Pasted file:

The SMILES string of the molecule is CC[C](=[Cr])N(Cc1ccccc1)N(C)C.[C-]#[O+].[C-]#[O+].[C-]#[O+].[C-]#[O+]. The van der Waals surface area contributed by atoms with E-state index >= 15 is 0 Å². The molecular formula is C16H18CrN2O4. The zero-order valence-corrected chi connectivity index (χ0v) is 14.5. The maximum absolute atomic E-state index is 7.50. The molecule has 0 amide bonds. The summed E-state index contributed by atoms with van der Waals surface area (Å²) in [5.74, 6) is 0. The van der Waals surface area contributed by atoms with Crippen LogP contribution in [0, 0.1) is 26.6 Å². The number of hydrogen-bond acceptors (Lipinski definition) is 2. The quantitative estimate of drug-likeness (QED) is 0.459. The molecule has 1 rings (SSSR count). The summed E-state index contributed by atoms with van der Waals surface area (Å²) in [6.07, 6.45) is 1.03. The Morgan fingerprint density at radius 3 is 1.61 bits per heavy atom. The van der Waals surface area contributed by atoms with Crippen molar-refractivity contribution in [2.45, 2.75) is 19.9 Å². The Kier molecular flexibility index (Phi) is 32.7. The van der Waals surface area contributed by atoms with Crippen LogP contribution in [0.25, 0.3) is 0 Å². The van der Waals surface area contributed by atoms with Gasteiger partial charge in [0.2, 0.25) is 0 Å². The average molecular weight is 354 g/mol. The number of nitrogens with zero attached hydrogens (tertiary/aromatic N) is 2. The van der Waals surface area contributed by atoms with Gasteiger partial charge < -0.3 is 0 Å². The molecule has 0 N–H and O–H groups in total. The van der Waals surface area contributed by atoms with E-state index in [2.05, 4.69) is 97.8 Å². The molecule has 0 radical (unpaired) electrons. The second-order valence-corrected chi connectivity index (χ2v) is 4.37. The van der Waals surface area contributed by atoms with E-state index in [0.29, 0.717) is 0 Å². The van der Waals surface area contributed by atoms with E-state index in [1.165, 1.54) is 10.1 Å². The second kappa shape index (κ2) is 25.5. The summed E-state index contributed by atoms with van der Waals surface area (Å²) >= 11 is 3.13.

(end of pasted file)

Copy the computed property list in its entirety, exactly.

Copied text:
The SMILES string of the molecule is CC[C](=[Cr])N(Cc1ccccc1)N(C)C.[C-]#[O+].[C-]#[O+].[C-]#[O+].[C-]#[O+]. The van der Waals surface area contributed by atoms with E-state index >= 15 is 0 Å². The molecular formula is C16H18CrN2O4. The zero-order valence-corrected chi connectivity index (χ0v) is 14.5. The maximum absolute atomic E-state index is 7.50. The molecule has 0 amide bonds. The summed E-state index contributed by atoms with van der Waals surface area (Å²) in [5.74, 6) is 0. The van der Waals surface area contributed by atoms with Crippen LogP contribution in [0, 0.1) is 26.6 Å². The number of hydrogen-bond acceptors (Lipinski definition) is 2. The quantitative estimate of drug-likeness (QED) is 0.459. The molecule has 1 rings (SSSR count). The summed E-state index contributed by atoms with van der Waals surface area (Å²) in [6.07, 6.45) is 1.03. The Morgan fingerprint density at radius 3 is 1.61 bits per heavy atom. The van der Waals surface area contributed by atoms with Crippen molar-refractivity contribution in [2.45, 2.75) is 19.9 Å². The Kier molecular flexibility index (Phi) is 32.7. The van der Waals surface area contributed by atoms with Crippen LogP contribution in [0.25, 0.3) is 0 Å². The van der Waals surface area contributed by atoms with Gasteiger partial charge in [0.2, 0.25) is 0 Å². The average molecular weight is 354 g/mol. The number of nitrogens with zero attached hydrogens (tertiary/aromatic N) is 2. The van der Waals surface area contributed by atoms with Gasteiger partial charge < -0.3 is 0 Å². The molecule has 0 N–H and O–H groups in total. The van der Waals surface area contributed by atoms with E-state index in [2.05, 4.69) is 97.8 Å². The molecule has 0 radical (unpaired) electrons. The second-order valence-corrected chi connectivity index (χ2v) is 4.37. The van der Waals surface area contributed by atoms with E-state index in [0.29, 0.717) is 0 Å². The van der Waals surface area contributed by atoms with E-state index in [1.165, 1.54) is 10.1 Å². The second kappa shape index (κ2) is 25.5. The summed E-state index contributed by atoms with van der Waals surface area (Å²) >= 11 is 3.13.